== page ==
# Intro to the stats module#

from scipy import stats
import numpy as np
from xarray_einstats.stats import XrContinuousRV, rankdata, hmean, skew, median_abs_deviation
from xarray_einstats.tutorial import generate_mcmc_like_dataset

ds = generate_mcmc_like_dataset(11)


## Probability distributions#

### Initialization#

norm = XrContinuousRV(stats.norm, ds["mu"], ds["sigma"])


### Using its methods#

Once initialized, you can use its methods exactly as you’d use them with scipy distributions. The only two differences are

1. They now take scalars or DataArrays as inputs, arrays are only accepted as the arguments on which to evaluate the methods (in scipy docs they are represented by x, k or q depending on the method)

2. size behaves differently in the rvs method. This ensures that you don’t need to care about any broadcasting or alignment of arrays, xarray_einstats does this for you.

You can generate 10 random draws from the initialized distribution. Here, unlike what would happen with scipy, the output won’t have shape 10, but instead will have shape 10, *broadcasted_input_shape. xarray generates the broadcasted_input_shape and size is independent from it so you can relax and not care about broadcasting.

norm.rvs(size=(10))

<xarray.DataArray (rv_dim0: 10, chain: 4, draw: 10, team: 6)>
-0.02342 0.4384 1.526 0.2427 -0.3344 ... 0.04699 -0.5903 -0.2142 0.6762 1.661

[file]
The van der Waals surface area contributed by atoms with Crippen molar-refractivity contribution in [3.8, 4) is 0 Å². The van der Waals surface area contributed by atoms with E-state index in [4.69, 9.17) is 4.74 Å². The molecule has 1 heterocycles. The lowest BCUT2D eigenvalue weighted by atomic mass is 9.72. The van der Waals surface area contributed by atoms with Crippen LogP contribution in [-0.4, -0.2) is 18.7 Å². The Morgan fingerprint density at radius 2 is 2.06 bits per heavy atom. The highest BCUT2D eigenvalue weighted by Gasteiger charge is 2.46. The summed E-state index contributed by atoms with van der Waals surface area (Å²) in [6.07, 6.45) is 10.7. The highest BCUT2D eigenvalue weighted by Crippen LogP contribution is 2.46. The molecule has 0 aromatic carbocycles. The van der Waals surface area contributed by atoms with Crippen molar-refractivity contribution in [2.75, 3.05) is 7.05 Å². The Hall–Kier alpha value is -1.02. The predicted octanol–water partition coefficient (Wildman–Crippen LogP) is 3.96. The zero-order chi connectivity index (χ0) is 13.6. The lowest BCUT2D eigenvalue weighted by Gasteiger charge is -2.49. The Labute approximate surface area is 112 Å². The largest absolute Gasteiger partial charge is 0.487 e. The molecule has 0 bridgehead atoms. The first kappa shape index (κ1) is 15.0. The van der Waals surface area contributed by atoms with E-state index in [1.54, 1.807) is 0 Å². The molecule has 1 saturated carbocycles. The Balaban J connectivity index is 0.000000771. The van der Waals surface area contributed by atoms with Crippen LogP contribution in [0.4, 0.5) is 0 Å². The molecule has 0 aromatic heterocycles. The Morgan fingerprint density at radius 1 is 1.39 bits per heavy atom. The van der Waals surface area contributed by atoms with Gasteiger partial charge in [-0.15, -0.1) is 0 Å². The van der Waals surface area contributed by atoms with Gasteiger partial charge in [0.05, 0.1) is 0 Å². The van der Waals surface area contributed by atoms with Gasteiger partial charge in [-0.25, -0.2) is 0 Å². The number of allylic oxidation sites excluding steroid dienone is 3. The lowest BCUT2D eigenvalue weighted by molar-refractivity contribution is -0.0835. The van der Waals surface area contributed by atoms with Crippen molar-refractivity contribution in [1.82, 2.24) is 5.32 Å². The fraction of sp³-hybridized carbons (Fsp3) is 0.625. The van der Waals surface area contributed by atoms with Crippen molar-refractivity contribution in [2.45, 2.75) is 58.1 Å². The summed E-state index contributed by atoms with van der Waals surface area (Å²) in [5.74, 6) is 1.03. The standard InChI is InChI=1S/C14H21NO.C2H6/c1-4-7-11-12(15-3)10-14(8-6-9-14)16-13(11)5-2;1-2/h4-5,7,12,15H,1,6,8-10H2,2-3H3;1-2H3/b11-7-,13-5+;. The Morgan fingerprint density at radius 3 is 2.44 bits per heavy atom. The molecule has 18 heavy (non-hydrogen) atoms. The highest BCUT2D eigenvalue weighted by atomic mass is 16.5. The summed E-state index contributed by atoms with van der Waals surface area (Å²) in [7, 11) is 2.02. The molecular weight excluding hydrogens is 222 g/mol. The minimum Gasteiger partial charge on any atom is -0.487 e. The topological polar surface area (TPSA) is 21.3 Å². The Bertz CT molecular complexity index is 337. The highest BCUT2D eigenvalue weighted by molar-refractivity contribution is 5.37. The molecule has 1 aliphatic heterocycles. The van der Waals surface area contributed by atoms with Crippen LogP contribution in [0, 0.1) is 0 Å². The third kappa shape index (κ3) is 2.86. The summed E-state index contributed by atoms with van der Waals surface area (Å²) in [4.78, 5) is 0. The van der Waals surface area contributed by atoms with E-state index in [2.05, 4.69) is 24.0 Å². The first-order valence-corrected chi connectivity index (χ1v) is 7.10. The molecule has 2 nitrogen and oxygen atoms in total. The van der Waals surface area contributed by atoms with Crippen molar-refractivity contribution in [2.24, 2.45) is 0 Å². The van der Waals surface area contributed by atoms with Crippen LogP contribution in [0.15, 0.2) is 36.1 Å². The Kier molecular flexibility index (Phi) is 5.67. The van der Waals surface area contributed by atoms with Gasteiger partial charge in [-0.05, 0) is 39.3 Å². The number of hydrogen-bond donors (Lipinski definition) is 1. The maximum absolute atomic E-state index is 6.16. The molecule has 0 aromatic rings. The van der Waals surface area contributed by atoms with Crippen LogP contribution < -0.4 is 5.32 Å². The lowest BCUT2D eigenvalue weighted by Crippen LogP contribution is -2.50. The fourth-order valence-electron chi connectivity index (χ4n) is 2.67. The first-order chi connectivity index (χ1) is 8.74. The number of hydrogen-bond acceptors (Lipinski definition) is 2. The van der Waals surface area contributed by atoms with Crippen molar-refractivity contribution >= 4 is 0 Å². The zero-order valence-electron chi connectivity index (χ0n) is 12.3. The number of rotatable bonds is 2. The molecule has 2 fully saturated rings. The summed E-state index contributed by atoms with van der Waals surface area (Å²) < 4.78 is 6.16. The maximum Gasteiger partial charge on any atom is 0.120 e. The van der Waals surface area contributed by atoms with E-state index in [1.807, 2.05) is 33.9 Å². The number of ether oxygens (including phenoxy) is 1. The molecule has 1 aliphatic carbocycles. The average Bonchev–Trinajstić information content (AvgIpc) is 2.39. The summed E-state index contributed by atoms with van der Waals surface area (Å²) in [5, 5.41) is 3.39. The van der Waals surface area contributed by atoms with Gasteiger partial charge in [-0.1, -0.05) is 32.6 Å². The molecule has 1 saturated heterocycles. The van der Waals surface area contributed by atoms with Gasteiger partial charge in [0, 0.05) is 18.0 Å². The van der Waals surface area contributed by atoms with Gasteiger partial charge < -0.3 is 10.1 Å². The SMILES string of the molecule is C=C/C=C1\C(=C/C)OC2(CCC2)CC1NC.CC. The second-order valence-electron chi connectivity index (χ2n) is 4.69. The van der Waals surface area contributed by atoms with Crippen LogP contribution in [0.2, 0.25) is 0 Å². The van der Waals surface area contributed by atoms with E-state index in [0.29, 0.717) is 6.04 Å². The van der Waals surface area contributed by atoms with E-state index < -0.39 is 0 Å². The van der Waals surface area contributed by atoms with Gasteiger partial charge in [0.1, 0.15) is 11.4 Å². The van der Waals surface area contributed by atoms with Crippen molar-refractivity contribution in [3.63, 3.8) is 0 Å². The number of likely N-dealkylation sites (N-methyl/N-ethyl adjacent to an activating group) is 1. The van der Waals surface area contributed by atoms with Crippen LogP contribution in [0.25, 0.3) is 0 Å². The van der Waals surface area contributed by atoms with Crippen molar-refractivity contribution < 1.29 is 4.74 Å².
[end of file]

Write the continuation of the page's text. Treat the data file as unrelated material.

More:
Coordinates:
* team     (team) <U1 'a' 'b' 'c' 'd' 'e' 'f'
* chain    (chain) int64 0 1 2 3
* draw     (draw) int64 0 1 2 3 4 5 6 7 8 9
Dimensions without coordinates: rv_dim0

If the dimension names are not provided, xarray_einstats assings rv_dim# as dimension name as many times as necessary. To define the names manually you can use the dims argument:

norm.rvs(size=(5, 3), dims=["subject", "batch"])

<xarray.DataArray (subject: 5, batch: 3, chain: 4, draw: 10, team: 6)>
0.4488 0.4036 0.3949 0.708 0.7141 3.845 ... 0.1895 -0.03576 0.3021 0.5014 1.839
Coordinates:
* team     (team) <U1 'a' 'b' 'c' 'd' 'e' 'f'
* chain    (chain) int64 0 1 2 3
* draw     (draw) int64 0 1 2 3 4 5 6 7 8 9
Dimensions without coordinates: subject, batch

The behaviour for other methods is similar:

norm.logcdf(ds["x_plot"])

<xarray.DataArray (plot_dim: 20, chain: 4, draw: 10, team: 6)>
-1.318 -2.617 -6.71 -0.7968 ... -1.248e-263 -7.905e-247 -1.896e-242 -1.636e-170
Coordinates:
* chain    (chain) int64 0 1 2 3
* draw     (draw) int64 0 1 2 3 4 5 6 7 8 9
* team     (team) <U1 'a' 'b' 'c' 'd' 'e' 'f'
Dimensions without coordinates: plot_dim

For convenience, you can also use array_like input which is converted to a DataArray under the hood. In such cases, the dimension name is quantile for ppf and isf, point otherwise. In both cases, the values passed as input are preserved as coordinate values.

norm.ppf([.25, .5, .75])

<xarray.DataArray (quantile: 3, chain: 4, draw: 10, team: 6)>
-0.02018 0.2885 0.8726 -0.204 -0.1332 ... 0.2786 0.2264 0.5523 0.6391 2.198
Coordinates:
* quantile  (quantile) float64 0.25 0.5 0.75
* chain     (chain) int64 0 1 2 3
* draw      (draw) int64 0 1 2 3 4 5 6 7 8 9